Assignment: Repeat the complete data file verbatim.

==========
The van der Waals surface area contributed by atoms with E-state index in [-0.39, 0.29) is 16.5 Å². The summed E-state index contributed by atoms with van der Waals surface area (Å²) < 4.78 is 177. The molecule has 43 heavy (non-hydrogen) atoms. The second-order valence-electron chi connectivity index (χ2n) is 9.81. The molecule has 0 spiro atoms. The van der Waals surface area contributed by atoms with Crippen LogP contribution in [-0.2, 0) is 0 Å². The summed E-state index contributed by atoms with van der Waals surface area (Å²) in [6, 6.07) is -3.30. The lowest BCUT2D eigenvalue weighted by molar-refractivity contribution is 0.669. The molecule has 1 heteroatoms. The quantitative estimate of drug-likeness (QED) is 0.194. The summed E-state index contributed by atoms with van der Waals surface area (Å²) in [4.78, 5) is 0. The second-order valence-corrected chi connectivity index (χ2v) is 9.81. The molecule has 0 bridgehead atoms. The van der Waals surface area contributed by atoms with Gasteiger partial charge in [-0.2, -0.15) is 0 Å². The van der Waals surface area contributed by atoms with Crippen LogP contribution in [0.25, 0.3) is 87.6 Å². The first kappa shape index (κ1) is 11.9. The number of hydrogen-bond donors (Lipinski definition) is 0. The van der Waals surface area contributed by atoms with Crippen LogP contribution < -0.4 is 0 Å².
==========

The van der Waals surface area contributed by atoms with E-state index in [-0.39, 0.29) is 16.5 Å². The summed E-state index contributed by atoms with van der Waals surface area (Å²) < 4.78 is 177. The molecule has 43 heavy (non-hydrogen) atoms. The second-order valence-electron chi connectivity index (χ2n) is 9.81. The molecule has 0 spiro atoms. The van der Waals surface area contributed by atoms with Crippen LogP contribution in [-0.2, 0) is 0 Å². The summed E-state index contributed by atoms with van der Waals surface area (Å²) in [6, 6.07) is -3.30. The lowest BCUT2D eigenvalue weighted by molar-refractivity contribution is 0.669. The molecule has 1 heteroatoms. The quantitative estimate of drug-likeness (QED) is 0.194. The summed E-state index contributed by atoms with van der Waals surface area (Å²) in [4.78, 5) is 0. The second-order valence-corrected chi connectivity index (χ2v) is 9.81. The molecule has 0 bridgehead atoms. The van der Waals surface area contributed by atoms with Gasteiger partial charge in [-0.2, -0.15) is 0 Å². The van der Waals surface area contributed by atoms with Crippen LogP contribution in [0.25, 0.3) is 87.6 Å². The first kappa shape index (κ1) is 11.9. The number of hydrogen-bond donors (Lipinski definition) is 0. The van der Waals surface area contributed by atoms with Crippen LogP contribution < -0.4 is 0 Å².